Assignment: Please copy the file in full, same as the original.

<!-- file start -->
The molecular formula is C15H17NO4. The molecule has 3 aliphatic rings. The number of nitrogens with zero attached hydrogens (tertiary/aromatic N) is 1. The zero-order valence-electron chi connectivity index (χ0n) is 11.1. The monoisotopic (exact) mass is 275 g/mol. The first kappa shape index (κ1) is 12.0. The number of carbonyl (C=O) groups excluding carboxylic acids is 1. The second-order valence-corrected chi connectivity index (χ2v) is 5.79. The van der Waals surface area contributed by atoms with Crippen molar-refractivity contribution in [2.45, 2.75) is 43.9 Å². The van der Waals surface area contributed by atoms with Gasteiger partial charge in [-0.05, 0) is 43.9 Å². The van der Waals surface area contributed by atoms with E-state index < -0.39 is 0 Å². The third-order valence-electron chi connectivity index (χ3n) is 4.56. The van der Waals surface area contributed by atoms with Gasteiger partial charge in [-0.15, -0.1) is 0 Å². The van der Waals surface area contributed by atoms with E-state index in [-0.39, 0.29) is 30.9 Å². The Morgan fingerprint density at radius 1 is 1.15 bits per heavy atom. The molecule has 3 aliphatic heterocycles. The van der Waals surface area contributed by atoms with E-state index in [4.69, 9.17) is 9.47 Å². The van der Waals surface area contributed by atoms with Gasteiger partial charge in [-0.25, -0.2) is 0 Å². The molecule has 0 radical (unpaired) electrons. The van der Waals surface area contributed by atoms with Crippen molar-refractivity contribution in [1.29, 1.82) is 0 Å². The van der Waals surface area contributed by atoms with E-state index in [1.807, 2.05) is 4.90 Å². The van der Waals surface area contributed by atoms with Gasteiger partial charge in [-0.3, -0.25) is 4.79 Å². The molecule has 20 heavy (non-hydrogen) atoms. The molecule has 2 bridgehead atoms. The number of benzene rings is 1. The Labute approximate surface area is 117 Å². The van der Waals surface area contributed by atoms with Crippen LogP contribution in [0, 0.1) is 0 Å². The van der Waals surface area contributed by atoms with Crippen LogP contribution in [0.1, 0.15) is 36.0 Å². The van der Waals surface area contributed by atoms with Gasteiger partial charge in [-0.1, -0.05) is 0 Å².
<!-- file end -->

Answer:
The molecular formula is C15H17NO4. The molecule has 3 aliphatic rings. The number of nitrogens with zero attached hydrogens (tertiary/aromatic N) is 1. The zero-order valence-electron chi connectivity index (χ0n) is 11.1. The monoisotopic (exact) mass is 275 g/mol. The first kappa shape index (κ1) is 12.0. The number of carbonyl (C=O) groups excluding carboxylic acids is 1. The second-order valence-corrected chi connectivity index (χ2v) is 5.79. The van der Waals surface area contributed by atoms with Crippen molar-refractivity contribution in [2.45, 2.75) is 43.9 Å². The van der Waals surface area contributed by atoms with Gasteiger partial charge in [-0.05, 0) is 43.9 Å². The van der Waals surface area contributed by atoms with E-state index < -0.39 is 0 Å². The third-order valence-electron chi connectivity index (χ3n) is 4.56. The van der Waals surface area contributed by atoms with Gasteiger partial charge in [-0.15, -0.1) is 0 Å². The van der Waals surface area contributed by atoms with E-state index in [-0.39, 0.29) is 30.9 Å². The Morgan fingerprint density at radius 1 is 1.15 bits per heavy atom. The molecule has 3 aliphatic heterocycles. The van der Waals surface area contributed by atoms with E-state index in [4.69, 9.17) is 9.47 Å². The van der Waals surface area contributed by atoms with Gasteiger partial charge in [-0.25, -0.2) is 0 Å². The molecule has 0 radical (unpaired) electrons. The van der Waals surface area contributed by atoms with Crippen molar-refractivity contribution in [1.29, 1.82) is 0 Å². The van der Waals surface area contributed by atoms with E-state index in [1.807, 2.05) is 4.90 Å². The van der Waals surface area contributed by atoms with Gasteiger partial charge in [-0.3, -0.25) is 4.79 Å². The molecule has 20 heavy (non-hydrogen) atoms. The molecule has 2 bridgehead atoms. The number of benzene rings is 1. The Labute approximate surface area is 117 Å². The van der Waals surface area contributed by atoms with Crippen LogP contribution in [0, 0.1) is 0 Å². The van der Waals surface area contributed by atoms with Crippen LogP contribution in [0.1, 0.15) is 36.0 Å². The van der Waals surface area contributed by atoms with Gasteiger partial charge in [-0.1, -0.05) is 0 Å².